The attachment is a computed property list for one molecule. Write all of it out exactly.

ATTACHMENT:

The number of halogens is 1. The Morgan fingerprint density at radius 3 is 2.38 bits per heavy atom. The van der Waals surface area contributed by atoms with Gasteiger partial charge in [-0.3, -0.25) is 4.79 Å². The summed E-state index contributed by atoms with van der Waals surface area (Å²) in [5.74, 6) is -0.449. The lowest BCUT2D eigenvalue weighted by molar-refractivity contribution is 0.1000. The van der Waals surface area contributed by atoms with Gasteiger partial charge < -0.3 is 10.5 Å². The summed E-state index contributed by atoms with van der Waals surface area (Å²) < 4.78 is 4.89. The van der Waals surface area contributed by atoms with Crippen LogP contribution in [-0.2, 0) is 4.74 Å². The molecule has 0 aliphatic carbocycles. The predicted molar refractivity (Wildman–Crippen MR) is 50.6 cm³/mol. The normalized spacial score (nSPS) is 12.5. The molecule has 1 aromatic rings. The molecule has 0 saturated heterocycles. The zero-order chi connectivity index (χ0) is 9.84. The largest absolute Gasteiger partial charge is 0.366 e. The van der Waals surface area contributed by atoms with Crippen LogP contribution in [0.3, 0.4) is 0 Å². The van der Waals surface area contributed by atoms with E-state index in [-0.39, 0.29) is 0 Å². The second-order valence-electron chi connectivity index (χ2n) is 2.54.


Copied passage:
The number of halogens is 1. The Morgan fingerprint density at radius 3 is 2.38 bits per heavy atom. The van der Waals surface area contributed by atoms with Gasteiger partial charge in [-0.3, -0.25) is 4.79 Å². The summed E-state index contributed by atoms with van der Waals surface area (Å²) in [5.74, 6) is -0.449. The lowest BCUT2D eigenvalue weighted by molar-refractivity contribution is 0.1000. The van der Waals surface area contributed by atoms with Gasteiger partial charge < -0.3 is 10.5 Å². The summed E-state index contributed by atoms with van der Waals surface area (Å²) < 4.78 is 4.89. The van der Waals surface area contributed by atoms with Crippen LogP contribution in [-0.2, 0) is 4.74 Å². The molecule has 0 aliphatic carbocycles. The predicted molar refractivity (Wildman–Crippen MR) is 50.6 cm³/mol. The normalized spacial score (nSPS) is 12.5. The molecule has 1 aromatic rings. The molecule has 0 saturated heterocycles. The zero-order chi connectivity index (χ0) is 9.84. The largest absolute Gasteiger partial charge is 0.366 e. The van der Waals surface area contributed by atoms with Crippen LogP contribution in [0.3, 0.4) is 0 Å². The van der Waals surface area contributed by atoms with E-state index in [-0.39, 0.29) is 0 Å². The second-order valence-electron chi connectivity index (χ2n) is 2.54.